What is HD DVD?
Like Blu-ray Disc, HD DVD is a high definition optical disc format intended to replace the older DVD standard. HD DVD was developed by the DVD Forum – the organization the developed the DVD format – whereas the Blu-ray Disc format was developed by the Blu-ray Disc Association. Both formats increased the capacity of optical discs by replacing the red (650 nm) laser of DVDs with a violet (405 nm) laser. The smaller wavelength of a 405 nm laser allows the 0s and 1s (bits) to be encoded using less physical space, allowing an increase in the number of bits per track and tracks per layer. Additionally, both formats introduced new technologies intended to make videos more interactive, such as introducing Picture in Picture (PIP) and downloadable web content. Players and videos for both formats debuted in 2006.
HD DVD and Blu-ray both encode video using the VC-1 or H.264/MPEG-4 AVC compression standards, as well as the older MPEG-2 standard used by DVDs. Generally speaking, videos released in both the HD DVD and Blu-ray formats are likely be indistinguishable from one another because they will probably use the same bitrate and encoding.
HD DVD and Blu-ray differ in three obvious regards. Blu-ray uses Java for interactive content, while HD DVD uses Microsoft's HDi. Whether either method offers an advantage is debatable, but both methods are superior to the pre-rendered MPEG video clips that were used to animate interactive menus on DVDs. Like DVDs, Blu-ray Discs can be region-locked – although there are only three regions instead of DVD's six regions – while HD DVDs are region-free. Finally, Blu-ray Discs can encode 25 GB per layer, compared to HD DVD's 15 GB per layer. Blu-ray Discs were able to achieve this higher recording density, despite using the same laser wavelength as HD DVD, by placing the recording layer 0.1 mm from the surface of the disc, whereas HD DVD maintained the recording layer at the same depth as in DVD discs (0.6 mm). Placing the recording layer a mere 0.1 mm made Blu-ray Discs more vulnerable to scratches than CDs, DVDs and HD DVDs, so Blu-ray Discs must also be coated with a scratch-resistant "hard-coating". HD DVDs were less expensive to manufacture because they could be produced using existing DVD manufacturing processes. A desire to avoid the need to develop a new manufacturing process is likely why the DVD Forum favored maintaining the recording layer at 0.6 mm from the disc surface, even at the expense of capacity.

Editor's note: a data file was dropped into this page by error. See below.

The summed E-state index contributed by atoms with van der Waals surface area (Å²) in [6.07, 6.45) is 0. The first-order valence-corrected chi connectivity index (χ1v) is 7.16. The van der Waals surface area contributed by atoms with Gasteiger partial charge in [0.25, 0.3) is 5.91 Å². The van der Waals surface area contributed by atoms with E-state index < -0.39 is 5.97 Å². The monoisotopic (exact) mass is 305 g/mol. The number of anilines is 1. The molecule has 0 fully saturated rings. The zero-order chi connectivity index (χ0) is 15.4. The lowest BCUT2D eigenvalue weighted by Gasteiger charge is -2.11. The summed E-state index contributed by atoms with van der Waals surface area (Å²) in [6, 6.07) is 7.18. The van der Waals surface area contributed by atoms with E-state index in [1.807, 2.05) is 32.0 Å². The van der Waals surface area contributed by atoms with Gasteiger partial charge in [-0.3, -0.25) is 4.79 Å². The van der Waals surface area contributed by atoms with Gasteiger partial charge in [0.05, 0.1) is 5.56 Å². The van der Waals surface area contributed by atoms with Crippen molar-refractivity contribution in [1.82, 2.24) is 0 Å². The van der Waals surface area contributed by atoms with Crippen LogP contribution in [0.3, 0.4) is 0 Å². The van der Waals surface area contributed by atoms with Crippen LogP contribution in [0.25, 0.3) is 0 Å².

What happened to HD DVD?
The primary manufacturer of HD DVD players was Toshiba, while the primary manufacturer of Blu-ray Disc players (at least initially) was Sony. Beyond the relative merits of both formats, Blu-ray had an advantage because Sony owned one of the "Big Six" movie studios: Columbia Pictures. Initially, both formats enjoyed the support of three of the Big Six. HD DVD was supported by Universal Studios, Paramount Pictures, and Warner Brothers Pictures, and Blu-ray Disc was supported by Columbia Pictures, Walt Disney Pictures, and 20th Century Fox. Warner Brothers and Paramount later supported both formats, although Paramount abandoned the Blu-ray Disc format in August 2007 (except for titles directed by Steven Spielberg). By August 2007, HD DVD had the exclusive support of two of the Big Six (Universal and Paramount) and one "mini-major": DreamWorks SKG. Warner Bros. released videos in both formats, although they continued to release some titles exclusively for HD DVD.
Although studio exclusivity was likely a factor, the Blu-ray Disc had a second advantage in that Sony incorporated Blu-ray Disc support into the PlayStation 3 video game console. Although Microsoft eventually released an HD DVD add-on for the XBox 360 console, every PlayStation 3 sold supported Blu-ray Discs, creating an automatic market for Blu-ray Disc videos. Between format support from four of the Big Six movie studios, and the market created by sales of the PlayStation 3, sales of Blu-ray Discs far exceeded that of HD DVDs. On 4 January 2008, Warner Bros. announced plans to abandon the HD DVD format. This led to a chain reaction of format abandonment by studios and retailers. Toshiba announced that it would cease production of HD DVD players and recorders on February 19, which led Universal Studios to announce support for Blu-ray the same day, followed by Paramount Pictures the next day. The HD DVD Promotion Group was officially dissolved on 28 March 2008.
What is the current state of HD DVD?
Between 2006 and 2008, HD DVD and Blu-ray/HD DVD combo players were produced by a number of companies, including Toshiba, Samsung and LG. An HD DVD add-on was created for the XBox 360, and it could also be connected to a PC. Additionally, there were HD DVD readers for PCs and laptops, as well as "multi-blue" drives by LG that could read HD DVDs in addition to reading, and sometimes writing, Blu-ray Discs. Windows Vista and later can read HD DVD discs if an HD DVD-compatible drive is connected to the computer, but HD DVD-compatible software is required to watch the videos.
Popular software that supported watching HD DVD videos on a PC included ArcSoft TotalMedia Theatre, Cyberlink PowerDVD, InterVideo/Corel WinDVD HD, and Nero ShowTime. All of these products removed support for HD DVD in subsequent versions. At this time, there appears to be no commercially available products that support the HD DVD format.
Why does this website exist?
HD DVDs generally look and sound as good as Blu-Ray videos, and some videos were only released in high definition on HD DVD. HD DVD is a good format, and thousands of people still own HD DVD videos and players. HD DVDs are still widely available at thrift stores and online auction sites, and tend to be less expensive than Blu-Rays. Many HD DVDs are also contain a DVD layer, and may cost less than even their DVD equivalents. This website exists as a resource for people who want to continue to enjoy the HD DVD format.